TR: Out of all the cities that you’ve traveled to, which would you say is your favorite?
RH: I’ve never been out of the country, but of all the major cities in the US, New York is my favorite.
TR: Is there a country outside of the US that you’d really love to visit?
RH: I’d love to go to Europe. I think their fashion scene is very interesting. I’d also love to visit Toronto, Cuba, and Africa as well.
TR: What type of camera do you currently use?
RH: Nikon D750
TR: What is your favorite lens?
RH: 50mm or 85mm
TR: If you could give advice to anyone interested in photography, what would it be?
RH: Study your craft as much as you can. If you really love it, do it, but stay true to who you are. Right now, there are so many photographers out there that it can easily become a competition. Personally, I just stay in my own lane. I look at the work of others, but at the end of the day I just do me. I shoot what I have an interest in.
TR: How did you avoid falling into the comparison trap?
RH: In the past, I would look at other people’s work and think “this person is doing this, or maybe I should do that. This is what people are paying for, so maybe I need to do that.” But once I honed in on the things I really had an interest in, my mindset changed.
TR: What’s your thought process like going into a shoot?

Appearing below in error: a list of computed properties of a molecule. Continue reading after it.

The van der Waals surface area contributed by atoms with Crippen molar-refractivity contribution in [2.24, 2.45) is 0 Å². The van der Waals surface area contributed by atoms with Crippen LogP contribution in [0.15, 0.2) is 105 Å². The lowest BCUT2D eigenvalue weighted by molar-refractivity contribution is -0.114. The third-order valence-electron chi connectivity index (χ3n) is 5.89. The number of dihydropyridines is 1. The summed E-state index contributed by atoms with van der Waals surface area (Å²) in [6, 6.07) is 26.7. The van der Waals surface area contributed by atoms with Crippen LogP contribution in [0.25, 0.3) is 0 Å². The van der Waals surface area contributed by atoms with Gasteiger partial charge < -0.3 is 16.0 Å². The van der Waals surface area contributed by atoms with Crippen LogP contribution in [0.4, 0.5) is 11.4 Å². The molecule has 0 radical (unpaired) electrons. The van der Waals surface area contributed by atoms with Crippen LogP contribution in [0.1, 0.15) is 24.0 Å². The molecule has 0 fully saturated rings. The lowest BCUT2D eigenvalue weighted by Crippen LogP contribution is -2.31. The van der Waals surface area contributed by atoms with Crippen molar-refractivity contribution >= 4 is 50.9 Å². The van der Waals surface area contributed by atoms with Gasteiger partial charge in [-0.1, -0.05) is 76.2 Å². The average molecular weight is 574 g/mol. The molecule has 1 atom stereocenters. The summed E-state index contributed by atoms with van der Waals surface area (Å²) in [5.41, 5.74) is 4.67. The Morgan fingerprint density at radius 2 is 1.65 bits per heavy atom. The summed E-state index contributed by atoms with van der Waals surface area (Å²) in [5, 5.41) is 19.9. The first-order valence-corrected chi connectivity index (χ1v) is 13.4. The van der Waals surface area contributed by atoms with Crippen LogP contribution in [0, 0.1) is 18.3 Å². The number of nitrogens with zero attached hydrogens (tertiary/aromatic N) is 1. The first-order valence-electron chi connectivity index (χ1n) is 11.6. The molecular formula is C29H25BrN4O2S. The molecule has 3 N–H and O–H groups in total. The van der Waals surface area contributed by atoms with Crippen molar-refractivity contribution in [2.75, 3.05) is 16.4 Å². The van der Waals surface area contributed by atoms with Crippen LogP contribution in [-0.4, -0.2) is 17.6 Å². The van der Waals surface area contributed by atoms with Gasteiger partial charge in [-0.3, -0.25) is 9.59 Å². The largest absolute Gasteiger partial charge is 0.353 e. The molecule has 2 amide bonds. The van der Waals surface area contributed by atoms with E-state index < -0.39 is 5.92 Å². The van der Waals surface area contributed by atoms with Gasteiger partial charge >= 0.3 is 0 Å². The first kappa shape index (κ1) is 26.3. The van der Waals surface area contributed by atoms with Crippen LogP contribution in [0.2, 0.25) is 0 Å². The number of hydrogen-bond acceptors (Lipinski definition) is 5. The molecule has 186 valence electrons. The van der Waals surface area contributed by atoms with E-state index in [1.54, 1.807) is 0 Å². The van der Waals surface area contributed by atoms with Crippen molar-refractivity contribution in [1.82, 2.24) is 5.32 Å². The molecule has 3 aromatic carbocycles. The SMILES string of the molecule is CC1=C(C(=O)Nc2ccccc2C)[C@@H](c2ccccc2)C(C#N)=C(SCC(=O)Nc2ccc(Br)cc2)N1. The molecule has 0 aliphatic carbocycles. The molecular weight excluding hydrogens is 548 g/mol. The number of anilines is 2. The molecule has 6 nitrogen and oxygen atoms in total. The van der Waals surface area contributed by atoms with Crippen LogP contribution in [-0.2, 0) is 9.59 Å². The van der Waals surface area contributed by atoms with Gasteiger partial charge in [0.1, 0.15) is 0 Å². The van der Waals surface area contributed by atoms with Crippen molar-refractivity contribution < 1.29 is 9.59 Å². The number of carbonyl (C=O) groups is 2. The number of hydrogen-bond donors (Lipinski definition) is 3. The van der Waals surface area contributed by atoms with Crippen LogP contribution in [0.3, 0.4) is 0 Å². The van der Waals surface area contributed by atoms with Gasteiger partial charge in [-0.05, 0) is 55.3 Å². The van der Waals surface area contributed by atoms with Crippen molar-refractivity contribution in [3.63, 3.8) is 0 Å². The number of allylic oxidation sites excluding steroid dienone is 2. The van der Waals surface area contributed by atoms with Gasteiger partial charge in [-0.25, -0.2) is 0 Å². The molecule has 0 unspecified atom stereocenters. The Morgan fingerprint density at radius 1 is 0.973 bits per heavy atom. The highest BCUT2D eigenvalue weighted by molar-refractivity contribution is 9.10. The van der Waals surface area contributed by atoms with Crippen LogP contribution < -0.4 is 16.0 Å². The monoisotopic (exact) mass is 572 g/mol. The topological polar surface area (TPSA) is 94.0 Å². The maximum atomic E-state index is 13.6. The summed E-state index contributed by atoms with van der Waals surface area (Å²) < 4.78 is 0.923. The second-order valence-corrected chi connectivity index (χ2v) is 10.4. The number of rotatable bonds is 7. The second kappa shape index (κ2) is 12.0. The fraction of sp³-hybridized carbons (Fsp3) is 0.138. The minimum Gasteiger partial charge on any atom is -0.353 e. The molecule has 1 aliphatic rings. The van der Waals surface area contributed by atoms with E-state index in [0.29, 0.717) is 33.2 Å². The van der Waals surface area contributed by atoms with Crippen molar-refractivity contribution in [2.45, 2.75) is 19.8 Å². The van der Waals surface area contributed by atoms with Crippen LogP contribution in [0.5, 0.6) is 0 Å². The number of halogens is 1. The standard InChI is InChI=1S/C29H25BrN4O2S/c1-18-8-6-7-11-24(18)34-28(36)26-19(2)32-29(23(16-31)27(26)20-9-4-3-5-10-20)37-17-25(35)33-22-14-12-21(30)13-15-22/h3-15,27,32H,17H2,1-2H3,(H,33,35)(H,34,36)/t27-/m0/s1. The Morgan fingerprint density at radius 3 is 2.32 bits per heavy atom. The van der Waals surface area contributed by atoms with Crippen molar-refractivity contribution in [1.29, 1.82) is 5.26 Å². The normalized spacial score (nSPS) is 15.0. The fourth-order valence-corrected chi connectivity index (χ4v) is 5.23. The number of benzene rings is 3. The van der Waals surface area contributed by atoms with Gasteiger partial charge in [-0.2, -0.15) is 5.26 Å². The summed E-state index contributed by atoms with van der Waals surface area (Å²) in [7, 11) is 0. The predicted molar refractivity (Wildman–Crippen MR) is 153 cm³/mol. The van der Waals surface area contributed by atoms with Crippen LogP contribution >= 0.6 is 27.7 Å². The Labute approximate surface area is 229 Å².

RH: When I’m shooting a subject, for example if I’m shooting a guy in a mansion, I try to get them to take on my persona and how I would feel if I was this rich guy. Sometimes it’s not in the models personality, so I have to bring that out of them. If I’m shooting a woman, I try to bring out what sexy means to me, or what’s beautiful to me. If I’m shooting them together, I try to envision how I would want me and my future wife to look in that particular setting. So I try to project that through my lens.
TR: You’ve done some amazing editorial work. When did you decide you wanted to go that route?
RH: When I took photography in high school, I used to argue with my teacher all the time because I wouldn’t use up the negative space. If you look at my photos, even when I crop them, I shoot with a lot of negative space because that’s what I like, and that’s the way I see things. Even if I shoot someone in the middle of the frame, I try to shoot with a lot of negative space around them. If I need to, I can go in and crop it later. It' worked in my favor because my goal is to shoot for major brands.
TR: Are there any particular brands you’d love to shoot for?
RH: I wouldn’t mind doing avant-garde stuff for a publication like Vogue, but what I would really love to do are catalogues for brands like H&M or J Crew.
TR: Do you have a favorite photographer?
RH: One of my favorite photographers is Anthony Mandler. He’s a videographer and a photographer. He shot the “Run This Town” video, and some other memorable photos of Jay-Z. He’s also done a lot of work for Rihanna, Beyonce, and David Beckham. So he’s at the top of my list as far as contemporary photographers go. A lot of Mandler’s work is like storytelling, and if you look at my photograph’s I try to tell some type of story. That’s why I consider myself to be more of an editorial photographer. Anything that’s put in the picture, I curate to a certain degree, but try to make it come off as natural as possible.